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Along with the 33 Wat temples and surviving colonial architecture, Luang Prabang also has remnants of the Lan Xang kingdom from the 16th-18th centuries. Low wooden saddle roofs that are reminiscent of Thai building styles can be found in the city, dating back to this time. Nowadays locals often build their homes on stilts, with space for animals below the houses.[5]

Hanoi, Vietnam (inhabited since 454 AD)


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Due to building taxes in Hanoi being based on the width of building’s facade, many houses in the city are very slim and tall. Hence their nickname: tube houses. Ground floors are often used as shop space for the building’s inhabitants, and courtyards are added to improve the airflow within the tightly packed houses.[6]

Zanzibar, Tanzania (inhabited since 100-300 AD)


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With historical influences from Arabic, Persian, Indian and European architecture, one can find monolithic Arab mansions standing next to homes with delicately carved wooden balconies originating from India.[7]

Cholula, Mexico (inhabited since 200 BC)


© <a href='https://www.flickr.com/photos/tlacomiztli/13372496095'>Flickr user tlacomiztli</a> licensed under <a href='https://creativecommons.org/licenses/by-sa/2.0/'>CC BY-SA 2.0</a>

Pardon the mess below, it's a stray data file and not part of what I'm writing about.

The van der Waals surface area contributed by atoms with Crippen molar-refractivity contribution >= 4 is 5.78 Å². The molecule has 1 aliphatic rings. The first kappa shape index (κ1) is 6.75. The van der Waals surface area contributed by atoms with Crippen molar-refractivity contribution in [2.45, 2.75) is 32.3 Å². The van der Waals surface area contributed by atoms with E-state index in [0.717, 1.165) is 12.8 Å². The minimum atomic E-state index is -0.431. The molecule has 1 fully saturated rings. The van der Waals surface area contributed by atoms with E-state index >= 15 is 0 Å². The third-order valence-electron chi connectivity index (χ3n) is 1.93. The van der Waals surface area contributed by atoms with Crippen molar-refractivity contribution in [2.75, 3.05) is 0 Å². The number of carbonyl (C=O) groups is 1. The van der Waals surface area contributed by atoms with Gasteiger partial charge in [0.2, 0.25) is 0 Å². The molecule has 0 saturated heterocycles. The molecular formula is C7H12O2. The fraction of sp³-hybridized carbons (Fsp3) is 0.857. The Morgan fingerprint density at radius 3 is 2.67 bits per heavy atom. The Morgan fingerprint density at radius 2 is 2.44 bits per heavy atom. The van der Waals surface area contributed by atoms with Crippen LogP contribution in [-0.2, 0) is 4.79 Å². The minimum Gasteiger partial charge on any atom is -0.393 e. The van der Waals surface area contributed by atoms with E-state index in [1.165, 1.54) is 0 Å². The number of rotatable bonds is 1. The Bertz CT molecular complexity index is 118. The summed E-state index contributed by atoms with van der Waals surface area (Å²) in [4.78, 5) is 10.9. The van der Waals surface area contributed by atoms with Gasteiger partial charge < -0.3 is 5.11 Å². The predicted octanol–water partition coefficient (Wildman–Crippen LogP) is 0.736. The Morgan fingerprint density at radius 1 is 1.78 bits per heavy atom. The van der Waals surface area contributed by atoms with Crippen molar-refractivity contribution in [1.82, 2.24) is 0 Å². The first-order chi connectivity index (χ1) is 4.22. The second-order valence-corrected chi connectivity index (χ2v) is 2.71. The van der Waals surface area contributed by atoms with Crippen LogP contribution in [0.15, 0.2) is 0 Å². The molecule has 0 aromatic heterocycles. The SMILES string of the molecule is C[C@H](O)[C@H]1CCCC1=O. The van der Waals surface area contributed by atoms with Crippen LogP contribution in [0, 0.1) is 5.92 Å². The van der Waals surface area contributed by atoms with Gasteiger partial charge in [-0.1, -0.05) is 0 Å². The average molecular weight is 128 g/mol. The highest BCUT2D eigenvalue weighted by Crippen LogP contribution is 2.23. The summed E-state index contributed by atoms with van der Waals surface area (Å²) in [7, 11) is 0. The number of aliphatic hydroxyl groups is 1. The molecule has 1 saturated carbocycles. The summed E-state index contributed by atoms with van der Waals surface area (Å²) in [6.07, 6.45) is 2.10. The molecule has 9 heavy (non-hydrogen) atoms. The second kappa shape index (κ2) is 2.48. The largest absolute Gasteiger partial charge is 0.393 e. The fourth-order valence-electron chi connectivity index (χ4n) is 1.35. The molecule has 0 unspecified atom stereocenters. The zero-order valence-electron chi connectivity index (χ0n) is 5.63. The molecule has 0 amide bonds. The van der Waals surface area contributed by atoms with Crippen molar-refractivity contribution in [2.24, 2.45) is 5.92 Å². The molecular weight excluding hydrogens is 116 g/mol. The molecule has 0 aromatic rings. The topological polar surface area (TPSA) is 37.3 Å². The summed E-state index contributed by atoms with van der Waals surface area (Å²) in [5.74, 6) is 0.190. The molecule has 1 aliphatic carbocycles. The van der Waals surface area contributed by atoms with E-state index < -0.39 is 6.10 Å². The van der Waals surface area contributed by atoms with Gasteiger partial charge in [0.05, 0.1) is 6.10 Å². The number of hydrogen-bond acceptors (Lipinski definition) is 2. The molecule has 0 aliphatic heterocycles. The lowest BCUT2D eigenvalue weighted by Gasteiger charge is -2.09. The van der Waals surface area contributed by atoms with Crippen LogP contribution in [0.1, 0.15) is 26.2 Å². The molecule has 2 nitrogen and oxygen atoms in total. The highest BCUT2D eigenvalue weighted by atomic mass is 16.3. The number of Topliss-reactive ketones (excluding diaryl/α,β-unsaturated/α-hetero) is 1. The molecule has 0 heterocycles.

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Unknown to many, Cholula is home to the biggest pyramid in the world, built out of adobe bricks. Its architectural building style is closely linked to that of the Teotihuacan, an ancient city in the Valley of Mexico.[8]

Madurai, India (inhabited since 300 BC)


© <a href='https://commons.wikimedia.org/wiki/File:Gopuram-madurai.jpg'>Wikimedia user Nataraja</a> licensed under <a href='https://creativecommons.org/licenses/by-sa/1.0/deed.en'>CC BY-SA 1.0</a>

© <a href='https://commons.wikimedia.org/wiki/File:Gopuram-madurai.jpg'>Wikimedia user Nataraja</a> licensed under <a href='https://creativecommons.org/licenses/by-sa/1.0/deed.en'>CC BY-SA 1.0</a>

From above one can see the urban plan of Madurai as a series of quadratic streets encircling the Meenakshi Aman Temple in the center of the city. Its design originates from the 16th century, when the king of Maduari reordered the city according to Shilpa Shastras, or “the rules of architecture.”[9]

Berat, Albania (inhabited since 314 BC)


© <a href='https://commons.wikimedia.org/wiki/File:Berat.jpg'>Wikimedia user Joonas Lytinen</a> licensed under <a href='https://creativecommons.org/licenses/by/2.0/deed.en'>CC BY 2.0</a>

© <a href='https://commons.wikimedia.org/wiki/File:Berat.jpg'>Wikimedia user Joonas Lytinen</a> licensed under <a href='https://creativecommons.org/licenses/by/2.0/deed.en'>CC BY 2.0</a>

Known as the “Town of A Thousand Windows,” the houses along the Osum River feature a forest of dark quadrants against white walls.

Suzhou, China (inhabited since 514 BC)


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Houses line the canals of Suzhou, much like they do in Venice, leading directly into the water on stone foundations. Roofs with long eaves and intricate wooden patterns frame the windows and balconies.